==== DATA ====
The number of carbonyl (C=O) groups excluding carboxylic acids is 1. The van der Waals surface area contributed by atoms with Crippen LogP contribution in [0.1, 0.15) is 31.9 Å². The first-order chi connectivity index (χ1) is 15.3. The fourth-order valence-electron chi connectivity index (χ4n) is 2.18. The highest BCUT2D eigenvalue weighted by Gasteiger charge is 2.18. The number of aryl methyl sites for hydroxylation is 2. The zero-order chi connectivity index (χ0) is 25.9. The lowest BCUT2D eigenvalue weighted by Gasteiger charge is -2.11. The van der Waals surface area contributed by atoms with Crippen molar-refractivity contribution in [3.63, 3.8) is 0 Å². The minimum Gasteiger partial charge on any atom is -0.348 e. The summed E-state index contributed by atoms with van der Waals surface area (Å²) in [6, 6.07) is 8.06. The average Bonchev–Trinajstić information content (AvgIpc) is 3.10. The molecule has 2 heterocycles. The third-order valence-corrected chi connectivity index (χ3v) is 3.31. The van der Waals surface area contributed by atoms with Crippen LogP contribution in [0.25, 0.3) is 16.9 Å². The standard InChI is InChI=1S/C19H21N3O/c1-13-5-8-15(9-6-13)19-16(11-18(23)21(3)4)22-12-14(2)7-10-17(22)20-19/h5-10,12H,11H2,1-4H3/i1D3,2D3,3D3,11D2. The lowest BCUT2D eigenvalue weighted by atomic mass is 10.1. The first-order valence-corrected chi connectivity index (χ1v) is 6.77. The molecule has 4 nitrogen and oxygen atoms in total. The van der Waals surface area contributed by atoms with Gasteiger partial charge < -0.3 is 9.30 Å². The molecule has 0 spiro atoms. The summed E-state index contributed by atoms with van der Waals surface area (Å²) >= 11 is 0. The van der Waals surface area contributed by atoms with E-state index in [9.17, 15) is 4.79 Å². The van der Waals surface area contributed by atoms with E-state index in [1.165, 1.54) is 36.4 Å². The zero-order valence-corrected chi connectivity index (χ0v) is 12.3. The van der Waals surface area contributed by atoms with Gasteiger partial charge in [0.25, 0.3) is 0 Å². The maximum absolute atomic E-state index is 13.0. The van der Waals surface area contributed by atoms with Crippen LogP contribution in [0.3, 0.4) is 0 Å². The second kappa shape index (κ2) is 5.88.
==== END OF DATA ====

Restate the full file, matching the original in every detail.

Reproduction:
The number of carbonyl (C=O) groups excluding carboxylic acids is 1. The van der Waals surface area contributed by atoms with Crippen LogP contribution in [0.1, 0.15) is 31.9 Å². The first-order chi connectivity index (χ1) is 15.3. The fourth-order valence-electron chi connectivity index (χ4n) is 2.18. The highest BCUT2D eigenvalue weighted by Gasteiger charge is 2.18. The number of aryl methyl sites for hydroxylation is 2. The zero-order chi connectivity index (χ0) is 25.9. The lowest BCUT2D eigenvalue weighted by Gasteiger charge is -2.11. The van der Waals surface area contributed by atoms with Crippen molar-refractivity contribution in [3.63, 3.8) is 0 Å². The minimum Gasteiger partial charge on any atom is -0.348 e. The summed E-state index contributed by atoms with van der Waals surface area (Å²) in [6, 6.07) is 8.06. The average Bonchev–Trinajstić information content (AvgIpc) is 3.10. The molecule has 2 heterocycles. The third-order valence-corrected chi connectivity index (χ3v) is 3.31. The van der Waals surface area contributed by atoms with Crippen LogP contribution in [0.25, 0.3) is 16.9 Å². The standard InChI is InChI=1S/C19H21N3O/c1-13-5-8-15(9-6-13)19-16(11-18(23)21(3)4)22-12-14(2)7-10-17(22)20-19/h5-10,12H,11H2,1-4H3/i1D3,2D3,3D3,11D2. The lowest BCUT2D eigenvalue weighted by atomic mass is 10.1. The first-order valence-corrected chi connectivity index (χ1v) is 6.77. The molecule has 4 nitrogen and oxygen atoms in total. The van der Waals surface area contributed by atoms with Gasteiger partial charge < -0.3 is 9.30 Å². The molecule has 0 spiro atoms. The summed E-state index contributed by atoms with van der Waals surface area (Å²) >= 11 is 0. The van der Waals surface area contributed by atoms with E-state index in [9.17, 15) is 4.79 Å². The van der Waals surface area contributed by atoms with E-state index in [1.165, 1.54) is 36.4 Å². The zero-order valence-corrected chi connectivity index (χ0v) is 12.3. The van der Waals surface area contributed by atoms with Gasteiger partial charge in [0.25, 0.3) is 0 Å². The maximum absolute atomic E-state index is 13.0. The van der Waals surface area contributed by atoms with Crippen LogP contribution in [0.3, 0.4) is 0 Å². The second kappa shape index (κ2) is 5.88.